America's leading CEOs, governors, and educators sent an open letter to Congress imploring legislators to provide every student in every school an opportunity to learn computer science. The signatories include Fortune 100 CEOs across industries, including tech companies, investment firms, and entertainment outlets. The business leaders are joined by 27 governors, Republicans and Democrats.
"The breadth of support shows that computer science isn't just a tech problem anymore, it's an American problem," says Hadi Partovi, the founder of code.org, a non-profit dedicated to expanding computer science education that organized the coalition of signatories. Previously, President Obama has echoed the letter's urgings for an investment in computer science education, saying that computer science curricula could reignite America's "spirit of innovation."
In the letter, the signatories also announced $48 million in new private contributions to show their commitment to increased access to computer science education. Apple, Microsoft, Google, Facebook, AT&T, Walmart, Target, and others pledged $23 million to code.org. Additionally, Google and Microsoft have committed additional funds, upwards of $20 million, to fund computer science efforts in 2017.
According to Monica Nickelsburg of GeekWire, these funds will be used to train 25,000 public school teachers in computer science each year. The letter has garnered thousands of signatures, and the coalition plans to deliver the letter to every Congressional office.
11% of all job openings and 16% of all new wages in the Unite States are in computing fields. "Ninety percent of parents want their children to have access to computer science education at school, and teachers agree," the letter states. "Despite this groundswell, three-quarters of U.S. schools do not offer meaningful computer science courses. This bipartisan issue can be addressed without growing the Federal budget."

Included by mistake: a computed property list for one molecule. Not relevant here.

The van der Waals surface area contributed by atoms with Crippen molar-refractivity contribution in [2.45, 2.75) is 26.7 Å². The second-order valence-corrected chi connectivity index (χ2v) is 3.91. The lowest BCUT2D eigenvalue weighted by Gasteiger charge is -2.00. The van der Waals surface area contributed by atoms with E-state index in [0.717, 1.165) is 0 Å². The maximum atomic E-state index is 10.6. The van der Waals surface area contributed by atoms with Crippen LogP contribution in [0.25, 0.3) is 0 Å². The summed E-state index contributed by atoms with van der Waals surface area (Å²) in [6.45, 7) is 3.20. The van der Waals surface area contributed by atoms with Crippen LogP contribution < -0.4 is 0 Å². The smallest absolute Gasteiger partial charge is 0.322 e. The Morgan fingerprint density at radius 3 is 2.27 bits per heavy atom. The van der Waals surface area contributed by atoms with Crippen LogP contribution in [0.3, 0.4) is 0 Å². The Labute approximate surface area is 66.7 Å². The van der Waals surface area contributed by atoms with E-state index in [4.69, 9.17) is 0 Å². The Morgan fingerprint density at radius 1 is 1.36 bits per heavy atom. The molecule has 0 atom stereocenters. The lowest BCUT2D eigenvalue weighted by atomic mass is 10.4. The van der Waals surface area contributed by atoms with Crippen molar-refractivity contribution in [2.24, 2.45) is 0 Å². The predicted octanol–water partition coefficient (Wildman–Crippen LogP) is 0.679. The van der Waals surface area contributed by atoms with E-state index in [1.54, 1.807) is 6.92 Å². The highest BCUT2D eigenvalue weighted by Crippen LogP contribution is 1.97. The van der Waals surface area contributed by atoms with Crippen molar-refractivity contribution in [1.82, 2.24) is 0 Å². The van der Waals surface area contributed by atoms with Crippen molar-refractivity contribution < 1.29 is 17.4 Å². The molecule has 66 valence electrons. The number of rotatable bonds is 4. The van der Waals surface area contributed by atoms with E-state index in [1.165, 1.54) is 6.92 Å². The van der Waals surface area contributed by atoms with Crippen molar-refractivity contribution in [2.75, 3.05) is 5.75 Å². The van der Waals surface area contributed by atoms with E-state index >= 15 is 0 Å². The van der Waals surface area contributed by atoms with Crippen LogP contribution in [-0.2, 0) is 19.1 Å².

The letter maintains that America will lose its global competitiveness and the promise of a prosperous future unless there is a sizable federal investment in computer science education and training. The group urges Congress to provide $250 million to school districts to broaden students' access to computer science coursework.
The federal government invests virtually zero dollars in enhancing computer science education in K-12 schools. Yet an estimated 500,000 unfilled American jobs require some level of computer-science competency. Emma Brown of The Washington Post notes that most of these jobs, given Americans' weak proficiency in computer science, go to foreign workers with specialized skills and relevant technical training.
Computer science has long been regarded as an elective class in K-12 education, a kind of specialized course reserved for those students interested in coding, graphic design, and gadgets. There is a growing movement among policymakers, educators, and students to treat computer science as a core subject, such as English or algebra, to which every student is exposed.
"It just seems so ridiculously obvious that our education policy has to include computer science as a basic. The fact that you'd even discuss it seems absurd," says Barry Diller, the chairman of the online travel company Expedia.